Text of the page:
I know, I know, what do we expect from a film that is clearly trying to do the impossible. The Spiral: From the Book of Saw maybe contains a few bits referring to the big franchise, but if you buy your ticket to the latest Darren Lynn Bousman movie, FYI: do not expect too much nostalgia. Bousman has directed three Saw episodes before, and as a result, the mood of the film almost successfully replicates the world we already know. Screenwriter Josh Stolberg described the film as „not a sequel, but it has a definite place in the franchise timeline”. Let’s see what they came up with.
The story is simple: Our hero is homicide detective Zeke Banks (Chris Rock), who needs to work in the shadow of his father, former police captain Marcus Banks (Samuel L. Jackson). He is treated as a traitor because he ratted out a dirty cop in the past, so he does not get that much respect at work. After a sting operation, as a punishment, he is getting a rookie, William Schenk (Max Minghella), as his new partner while also investigating the mysterious death of a mutual colleague. The clues are eerily similar to the Jigsaw murders that happened earlier in the city, and it turns out that the culprit (who must be a copycat, since Kramer is already dead) is hunting down guilty cops, leaving Zeke and his partners to race against time in the investigation.
Legend has it that Chris Rock, known as a comedian, went for the Saw rights because he was a big fan and saw potential in it. The viewers would probably disagree with this decision, as the story is complete so far, and the last two episodes have already flopped big time. Making another movie after the previous ones, which were built on each other and fully connected, is a risky business, and the creators felt this and tried to convince the fans of the series on various forums that „no, this is not going to be the 9th Saw”, and then somehow pushed the promo for it as „of course it is going to be”. And we got this miracle.
Although it doesn’t fit into the logical chain, it is impossible to rate Spiral without the other episodes, but we should also remember that the film market has completely changed, since the first Saw release in 2004. The market is filling to the brim with psycho/horror/thriller/etc., films released in the last decade. Because of this, the public is no longer hungry for more brutal atrocities from a vigilante killer, especially when it comes to a franchise that has eight episodes already.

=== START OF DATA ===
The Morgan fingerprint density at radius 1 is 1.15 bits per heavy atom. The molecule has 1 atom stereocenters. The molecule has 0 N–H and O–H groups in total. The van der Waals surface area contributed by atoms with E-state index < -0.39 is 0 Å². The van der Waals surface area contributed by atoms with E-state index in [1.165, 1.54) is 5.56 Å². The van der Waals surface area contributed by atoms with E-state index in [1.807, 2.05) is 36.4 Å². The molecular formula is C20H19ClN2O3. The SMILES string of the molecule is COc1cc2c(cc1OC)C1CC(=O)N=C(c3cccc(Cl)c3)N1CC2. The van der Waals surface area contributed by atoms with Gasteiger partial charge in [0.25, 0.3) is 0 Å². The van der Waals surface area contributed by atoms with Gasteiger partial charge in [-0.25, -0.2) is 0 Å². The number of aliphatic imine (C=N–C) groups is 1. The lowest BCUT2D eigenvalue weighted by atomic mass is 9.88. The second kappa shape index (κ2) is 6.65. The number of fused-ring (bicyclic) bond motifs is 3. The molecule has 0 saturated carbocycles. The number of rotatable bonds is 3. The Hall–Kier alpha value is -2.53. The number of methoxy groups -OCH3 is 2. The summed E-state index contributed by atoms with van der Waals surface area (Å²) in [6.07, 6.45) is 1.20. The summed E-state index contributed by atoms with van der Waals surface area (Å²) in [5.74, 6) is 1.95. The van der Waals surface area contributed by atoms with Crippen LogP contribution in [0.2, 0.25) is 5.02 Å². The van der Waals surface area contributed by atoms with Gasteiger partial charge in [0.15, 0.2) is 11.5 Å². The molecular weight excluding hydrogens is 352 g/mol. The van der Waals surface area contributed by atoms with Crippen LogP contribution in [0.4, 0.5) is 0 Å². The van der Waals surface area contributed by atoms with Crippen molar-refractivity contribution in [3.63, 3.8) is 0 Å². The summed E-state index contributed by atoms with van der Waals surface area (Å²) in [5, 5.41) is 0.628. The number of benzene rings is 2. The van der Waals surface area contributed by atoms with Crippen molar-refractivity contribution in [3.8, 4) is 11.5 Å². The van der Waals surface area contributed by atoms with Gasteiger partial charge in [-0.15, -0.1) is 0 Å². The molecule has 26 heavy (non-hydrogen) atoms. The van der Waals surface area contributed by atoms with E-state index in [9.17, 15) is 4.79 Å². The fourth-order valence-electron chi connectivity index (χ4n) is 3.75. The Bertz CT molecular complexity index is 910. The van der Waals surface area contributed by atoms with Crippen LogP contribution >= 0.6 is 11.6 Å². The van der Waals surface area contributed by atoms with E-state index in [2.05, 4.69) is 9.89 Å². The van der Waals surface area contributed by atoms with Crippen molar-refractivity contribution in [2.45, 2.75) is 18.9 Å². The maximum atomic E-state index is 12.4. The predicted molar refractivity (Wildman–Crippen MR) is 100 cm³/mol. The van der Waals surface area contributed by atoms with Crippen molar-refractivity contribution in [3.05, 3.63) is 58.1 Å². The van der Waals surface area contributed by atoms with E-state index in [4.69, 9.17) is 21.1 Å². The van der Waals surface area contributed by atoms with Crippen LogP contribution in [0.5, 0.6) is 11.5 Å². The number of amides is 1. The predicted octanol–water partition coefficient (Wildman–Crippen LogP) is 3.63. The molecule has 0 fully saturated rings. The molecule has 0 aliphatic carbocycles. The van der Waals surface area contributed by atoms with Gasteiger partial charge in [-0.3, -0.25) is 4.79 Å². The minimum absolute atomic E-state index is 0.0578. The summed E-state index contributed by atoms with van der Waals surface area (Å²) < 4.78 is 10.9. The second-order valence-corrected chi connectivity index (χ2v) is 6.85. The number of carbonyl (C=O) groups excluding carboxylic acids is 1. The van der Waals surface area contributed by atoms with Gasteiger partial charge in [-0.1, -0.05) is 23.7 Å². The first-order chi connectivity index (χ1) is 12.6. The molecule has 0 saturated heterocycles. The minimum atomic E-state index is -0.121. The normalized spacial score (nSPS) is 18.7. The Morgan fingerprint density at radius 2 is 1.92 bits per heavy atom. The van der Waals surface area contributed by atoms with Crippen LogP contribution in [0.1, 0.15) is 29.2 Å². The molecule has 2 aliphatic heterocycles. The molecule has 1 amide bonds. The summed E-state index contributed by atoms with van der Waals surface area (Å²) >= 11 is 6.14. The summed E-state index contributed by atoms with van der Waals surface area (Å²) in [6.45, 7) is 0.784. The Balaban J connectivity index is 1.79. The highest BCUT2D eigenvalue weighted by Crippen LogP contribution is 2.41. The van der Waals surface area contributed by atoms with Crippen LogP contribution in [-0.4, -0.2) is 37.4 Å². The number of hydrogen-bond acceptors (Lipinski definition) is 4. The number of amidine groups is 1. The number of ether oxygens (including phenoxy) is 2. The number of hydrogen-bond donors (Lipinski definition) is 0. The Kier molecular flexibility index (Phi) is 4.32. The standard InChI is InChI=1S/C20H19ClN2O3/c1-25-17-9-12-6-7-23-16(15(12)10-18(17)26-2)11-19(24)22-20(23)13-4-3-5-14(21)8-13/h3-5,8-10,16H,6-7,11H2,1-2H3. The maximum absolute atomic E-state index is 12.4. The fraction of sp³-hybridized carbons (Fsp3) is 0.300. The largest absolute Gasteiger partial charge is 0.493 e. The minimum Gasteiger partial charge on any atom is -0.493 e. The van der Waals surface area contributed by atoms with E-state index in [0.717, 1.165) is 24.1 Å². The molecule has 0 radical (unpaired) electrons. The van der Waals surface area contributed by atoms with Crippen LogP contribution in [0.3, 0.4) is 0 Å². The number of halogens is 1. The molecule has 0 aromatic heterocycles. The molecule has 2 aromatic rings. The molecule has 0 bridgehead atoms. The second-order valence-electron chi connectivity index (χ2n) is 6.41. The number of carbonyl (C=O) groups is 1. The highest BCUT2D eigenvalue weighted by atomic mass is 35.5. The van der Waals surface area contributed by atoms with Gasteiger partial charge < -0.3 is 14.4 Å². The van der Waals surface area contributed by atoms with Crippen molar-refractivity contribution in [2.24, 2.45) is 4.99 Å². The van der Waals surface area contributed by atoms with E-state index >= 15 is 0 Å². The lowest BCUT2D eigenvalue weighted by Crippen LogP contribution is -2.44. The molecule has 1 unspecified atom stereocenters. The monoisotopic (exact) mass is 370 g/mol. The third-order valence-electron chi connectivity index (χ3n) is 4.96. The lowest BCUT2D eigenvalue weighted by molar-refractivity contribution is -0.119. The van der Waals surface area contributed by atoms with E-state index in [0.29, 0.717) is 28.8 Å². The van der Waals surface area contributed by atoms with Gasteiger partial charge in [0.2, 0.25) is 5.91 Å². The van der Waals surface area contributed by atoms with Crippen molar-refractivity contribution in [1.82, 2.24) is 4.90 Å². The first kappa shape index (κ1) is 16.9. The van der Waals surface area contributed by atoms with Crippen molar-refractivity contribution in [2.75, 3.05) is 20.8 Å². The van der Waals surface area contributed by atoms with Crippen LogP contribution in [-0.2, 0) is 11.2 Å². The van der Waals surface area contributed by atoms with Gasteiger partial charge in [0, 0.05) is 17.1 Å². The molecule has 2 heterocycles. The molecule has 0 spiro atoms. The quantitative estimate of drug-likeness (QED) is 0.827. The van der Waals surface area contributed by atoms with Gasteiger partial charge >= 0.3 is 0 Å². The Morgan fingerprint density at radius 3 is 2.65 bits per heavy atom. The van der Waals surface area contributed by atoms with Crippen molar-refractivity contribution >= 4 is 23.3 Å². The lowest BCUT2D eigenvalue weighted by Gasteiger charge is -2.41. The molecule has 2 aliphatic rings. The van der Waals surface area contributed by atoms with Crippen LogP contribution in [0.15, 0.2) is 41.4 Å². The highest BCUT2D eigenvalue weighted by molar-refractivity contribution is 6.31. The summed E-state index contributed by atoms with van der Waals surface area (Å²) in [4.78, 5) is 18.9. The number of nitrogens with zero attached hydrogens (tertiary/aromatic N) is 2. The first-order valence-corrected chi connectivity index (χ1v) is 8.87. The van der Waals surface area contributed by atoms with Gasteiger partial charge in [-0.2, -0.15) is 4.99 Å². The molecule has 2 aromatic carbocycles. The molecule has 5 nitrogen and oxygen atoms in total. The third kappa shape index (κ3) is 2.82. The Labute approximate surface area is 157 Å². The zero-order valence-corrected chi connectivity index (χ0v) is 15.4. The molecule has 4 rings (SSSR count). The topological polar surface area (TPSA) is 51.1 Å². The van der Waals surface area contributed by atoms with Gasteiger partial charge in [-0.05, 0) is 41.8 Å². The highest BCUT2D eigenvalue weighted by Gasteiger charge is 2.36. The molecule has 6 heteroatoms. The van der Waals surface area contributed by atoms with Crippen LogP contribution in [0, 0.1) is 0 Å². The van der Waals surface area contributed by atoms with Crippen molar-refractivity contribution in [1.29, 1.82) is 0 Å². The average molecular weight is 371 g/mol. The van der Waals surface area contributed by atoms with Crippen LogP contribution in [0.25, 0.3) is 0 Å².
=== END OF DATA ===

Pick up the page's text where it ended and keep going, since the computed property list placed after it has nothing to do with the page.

The biggest mistake of this film is that in an hour and a half it tries to convince the viewer that it has as much firepower as the entire franchise. But it fails. You could see that Rock wanted to do it right – perhaps that’s why he often almost embarrassingly overacted his character. Samuel L. Jackson didn’t have enough screen time to add to the story and to explain why he was specifically in it, and the others are probably not worth mentioning. They were there, the cast was complete, nobody was missing, the stereotypical recipe-for-success characters were there, but their brief appearance did little to make any particular impact.
The story is so flat, clichéd, and obvious that more experienced film fans can tell who the killer is about a third of the way through. The traps are all right, but there are several flaws in them, the villain’s motivation seems a bit punchy, so the drawn-out plot twist is more confusing than astonishing or unsettling. There is no particular complaint about the pacing, but they had to hurry things, to pack all the necessary elements into a staggeringly short 93 minutes.
Its tiny nostalgic touches – the music, the pig costume, the spiral, the traps, the cryptic messages, as they are leading the characters by their noses – seem like an effort. But at the same time, they create a legal basis for questioning: How can this be a Saw movie if nothing is right with it? It feels like you are turning two pages in a cookbook. You have the ingredients, but it just doesn’t add up. It’s weak for a horror, anemic for a crime, underwhelming for a Saw – so what is it? It’s a despicable attempt to hide behind a hit franchise and lie about “What a good film we’re making for you”. This film is a tragedy, not just in parts, but as a whole as well.
Maybe if we didn’t know the history. Maybe if it wasn’t a comedian trying to play a burnt-out cop for enthusiasm. Maybe if the story could stand up without the Saw references. Maybe… maybe.
How long we’ve been waiting for it! It’s a shame.